Now, admittedly, I am not suggesting that all Mormons participate in civil discourse. They don’t. But when an otherwise faithful Latter-day Saint dons the tinfoil hat, that person has problems running deeper than issues with civility. On the whole, Utah makes a wonderful case study in civil discourse.

To be clear, the key to civility is not faith; the key is transcendence. Only a people focused on humanity and the meaning of life is able to achieve such a lofty goal. Paglia, though an atheist, is transcendent in many ways because she embraces the quest for life’s meaning.

So do Latter-day Saints. Their entire religion is premised on this quest. A young boy asked God which church was true. In other words, Joseph Smith wanted to know the true meaning of life, its purpose and his role in it.

Given numerous historical examples of religious contention and discord, the search for meaning is not enough. We must find it. Transcendent ideas lead to transcendent behavior.

Utah, as much of the country, is increasingly divided along the lines of civility not politics. We argue today mostly about process not substance. We trust leaders who speak intelligently, with self-control and a sense of transcendence. We distrust ignorant, inhumane and reckless voices. The difference between the two, I maintain, is the degree of seriousness each person views the meaning of life.

I’m Paul Mero. Thanks for listening.

Paul Mero is an opinion columnist for St. George News. The opinions stated in this article are his own and may not be representative of St. George News.

Email: paul.mero@nextgenfreedomfund.org

Twitter: @STGnews

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6 Comments

  • statusquo September 29, 2017 at 9:31 am

    Well said Paul. The unfortunate truth is that the social media zombies won’t take the time to read what you have to say. I’m not sure there is a way to reach them other than turning off their media. This also demonstrates the failure of our education system in this country. The desire to think logically must precede actually doing so. As you state, our culture is more enamored with entertainment than understanding the meaning of life. Truth matters.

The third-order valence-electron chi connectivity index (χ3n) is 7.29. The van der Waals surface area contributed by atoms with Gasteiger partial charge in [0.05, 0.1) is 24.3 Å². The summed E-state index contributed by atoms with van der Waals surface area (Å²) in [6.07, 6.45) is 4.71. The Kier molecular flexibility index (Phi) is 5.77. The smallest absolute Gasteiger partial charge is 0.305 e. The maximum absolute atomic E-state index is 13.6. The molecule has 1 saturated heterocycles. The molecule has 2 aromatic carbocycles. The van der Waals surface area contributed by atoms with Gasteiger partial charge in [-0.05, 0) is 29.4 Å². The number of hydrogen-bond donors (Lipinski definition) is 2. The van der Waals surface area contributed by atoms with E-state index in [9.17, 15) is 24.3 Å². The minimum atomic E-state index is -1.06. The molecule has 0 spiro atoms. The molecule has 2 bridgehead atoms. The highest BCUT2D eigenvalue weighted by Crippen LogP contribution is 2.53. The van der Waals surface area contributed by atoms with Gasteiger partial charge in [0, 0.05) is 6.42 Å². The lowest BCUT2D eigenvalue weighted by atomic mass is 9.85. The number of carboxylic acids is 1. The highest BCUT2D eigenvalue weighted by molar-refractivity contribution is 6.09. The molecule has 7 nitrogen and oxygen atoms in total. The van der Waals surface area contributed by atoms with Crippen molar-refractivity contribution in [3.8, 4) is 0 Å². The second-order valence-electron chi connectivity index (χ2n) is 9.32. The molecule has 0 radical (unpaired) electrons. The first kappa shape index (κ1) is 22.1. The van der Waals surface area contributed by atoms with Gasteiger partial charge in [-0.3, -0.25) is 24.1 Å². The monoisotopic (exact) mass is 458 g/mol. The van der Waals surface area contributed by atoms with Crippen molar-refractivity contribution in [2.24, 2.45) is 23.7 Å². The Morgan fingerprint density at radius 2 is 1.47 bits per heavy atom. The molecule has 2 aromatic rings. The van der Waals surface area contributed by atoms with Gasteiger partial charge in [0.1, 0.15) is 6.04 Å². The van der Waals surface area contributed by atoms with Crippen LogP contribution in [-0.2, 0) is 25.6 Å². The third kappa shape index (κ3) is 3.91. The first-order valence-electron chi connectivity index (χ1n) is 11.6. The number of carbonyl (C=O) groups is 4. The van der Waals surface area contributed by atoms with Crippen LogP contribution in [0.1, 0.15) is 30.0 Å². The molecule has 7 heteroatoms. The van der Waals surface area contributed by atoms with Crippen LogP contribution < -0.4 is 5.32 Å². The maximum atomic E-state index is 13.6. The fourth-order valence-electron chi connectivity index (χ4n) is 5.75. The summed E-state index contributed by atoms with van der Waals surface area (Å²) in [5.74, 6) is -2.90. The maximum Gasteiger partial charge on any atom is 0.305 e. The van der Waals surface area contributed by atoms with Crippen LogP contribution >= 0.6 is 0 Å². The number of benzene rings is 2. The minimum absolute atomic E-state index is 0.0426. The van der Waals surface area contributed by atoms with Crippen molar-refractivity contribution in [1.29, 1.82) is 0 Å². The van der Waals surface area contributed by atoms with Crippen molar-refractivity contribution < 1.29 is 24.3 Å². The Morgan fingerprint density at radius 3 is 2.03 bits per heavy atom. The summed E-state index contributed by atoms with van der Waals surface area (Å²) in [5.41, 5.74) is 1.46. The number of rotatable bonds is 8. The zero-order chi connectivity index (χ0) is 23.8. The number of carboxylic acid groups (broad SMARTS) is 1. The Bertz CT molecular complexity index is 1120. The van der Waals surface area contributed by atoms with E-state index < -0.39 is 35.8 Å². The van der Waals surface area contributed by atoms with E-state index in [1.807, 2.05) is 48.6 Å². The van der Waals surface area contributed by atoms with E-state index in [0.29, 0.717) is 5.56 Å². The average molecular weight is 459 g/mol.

• NickDanger September 29, 2017 at 1:03 pm

    As a “serious person,” I can agree with this. The last time I lost an argument was the 1990’s. Maybe I should start debating the relative merits of Kim Kardashian’s fashion choices or whether there should be a “Sex and the City 3” if I really want to put it on the line.

    Aldous Huxley predicted there would come a time when we’d be so inundated with trivialities that we’d collectively lose interest in serious pursuits. So did the rock band Devo for that matter. And sure enough, the Information Age has led to a mass intellectual de-evolution.

  • Alex September 29, 2017 at 8:54 pm

    As an individual that grew up in a “mongrelized” education system, I can confidently state that you are inaccurate. Religious based education does not result in “transcendence” and “civility.” it results in opression and restrictive dialogue between students. Isn’t the classroom supposed to broaden our minds? Instead you secular, right winged, nazis wish to push the Bible on children who have grown up in a society that encourges free speech and identity.